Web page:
Glenn ChanREELSony Vegas Tutorials

Explanation of levels and the different color spaces used in Sony Vegas

This article will explain the relevant color spaces for Vegas, and the appropriate steps to take in making sure the correct color space conversions are occuring. Three different color spaces are relevant for Vegas:

1- Y'CbCr.

This is the format used by DV, HDV, SDI, and MPEG2.
In Y'CbCr, Y' is the luma component, which represents/approximates brightness. Cb and Cr are the color difference components.
The legal range for Y' (assuming 8-bit) is from 16-235. Values outside this range provide headroom for illegal values (with 0 and 255 being reserved for synchronization purposes). This headroom avoids clipping illegal values, as they can be useful if you play around with them in post (i.e. bring them into legal range).

Note that Vegas does not work with Y'CbCr values directly. It needs to first convert the values into a R'G'B' format- the two relevant ones are described below. Unfortunately, there is no scheme for indicating which color space is which. So, programs can't tell which color space is being given to them.

2- Computer R'G'B' (0-255)

This is an R'G'B' format, with no headroom for illegal/out-of-range values. Black level is at 0, and white level as at 255. This color space is suitable for display.

3- Studio R'G'B' (16-235)

This is also an R'G'B' format. Black level is at 16, and white level as at 235. This color space can be useful, since it will retain a lot of the useful illegal values from Y'CbCr signals.

Studio RGB is not a good color space for display- the colors will look incorrect, washed out, and/or lacking in contrast.


Y'CbCr can decode to either computer R'G'B' or studio R'G'B'. This depends on what decompresser is being used. The Vegas 6+ default codecs will decode Y'CbCr signals to studio R'G'B'. This is good if you want to keep more of the information in the original signal. Converting to computer R'G'B' will clip these values.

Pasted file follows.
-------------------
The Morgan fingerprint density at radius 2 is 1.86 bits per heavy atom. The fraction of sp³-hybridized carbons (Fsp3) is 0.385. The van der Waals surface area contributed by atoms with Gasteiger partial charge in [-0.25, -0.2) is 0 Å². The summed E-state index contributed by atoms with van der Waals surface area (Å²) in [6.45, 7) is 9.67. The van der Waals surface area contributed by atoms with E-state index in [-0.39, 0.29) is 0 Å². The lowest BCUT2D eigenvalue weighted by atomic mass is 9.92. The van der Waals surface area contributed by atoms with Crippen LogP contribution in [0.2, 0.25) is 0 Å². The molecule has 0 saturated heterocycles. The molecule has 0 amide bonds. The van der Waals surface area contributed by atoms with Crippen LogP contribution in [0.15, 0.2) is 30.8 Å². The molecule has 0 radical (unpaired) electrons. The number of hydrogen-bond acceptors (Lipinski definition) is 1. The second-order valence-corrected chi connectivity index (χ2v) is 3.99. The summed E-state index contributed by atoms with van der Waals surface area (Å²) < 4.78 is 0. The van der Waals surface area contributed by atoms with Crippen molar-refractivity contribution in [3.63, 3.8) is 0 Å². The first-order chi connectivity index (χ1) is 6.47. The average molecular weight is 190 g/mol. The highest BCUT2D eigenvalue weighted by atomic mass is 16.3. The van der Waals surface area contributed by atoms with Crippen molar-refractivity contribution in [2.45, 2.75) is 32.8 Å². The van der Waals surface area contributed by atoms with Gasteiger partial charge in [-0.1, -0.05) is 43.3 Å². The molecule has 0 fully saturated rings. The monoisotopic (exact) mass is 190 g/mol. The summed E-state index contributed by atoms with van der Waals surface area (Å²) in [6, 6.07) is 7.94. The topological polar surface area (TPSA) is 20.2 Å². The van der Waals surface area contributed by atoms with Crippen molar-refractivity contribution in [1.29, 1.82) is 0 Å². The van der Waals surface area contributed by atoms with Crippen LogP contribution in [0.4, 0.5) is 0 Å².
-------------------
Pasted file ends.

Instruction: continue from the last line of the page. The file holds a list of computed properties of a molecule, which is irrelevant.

When encoding R'G'B' to Y'CbCr, the encoder will want to see either computer R'G'B' or studio R'G'B' levels. This depends on the encoder. Some codecs such as Vegas' DV codec will want to see studio R'G'B' levels. If this is the case, all elements should be converted into studio R'G'B' levels. If you bring in still images, they should be converted to studio R'G'B' levels via the "computer RGB to studio RGB" color corrector preset.

When encoding to most web streaming formats, the encoder will want to see computer R'G'B' levels. If you are working with studio R'G'B' levels (e.g. working with DV video), then you should convert your levels to computer R'G'B'. One way of doing this is by nesting your .veg and applying the "studio RGB to computer RGB" color corrector preset.

As you can see, you may need to manually wrangle all your color space conversions in Vegas, depending on the situation. Vegas does not do this for you. (It should but it doesn't.)

The following table lists some of the common codecs and what levels they expect to work in:

  In 8-bit project In 32-bit project (Vegas 8+)
Codecs that decode to and expect Studio R'G'B' levels
  • Vegas' DV codec - 3rd part DV codecs may be different, depending on the codec.
  • Vegas' MPEG-2 codec (Main Concept MPEG-2)
  • HDV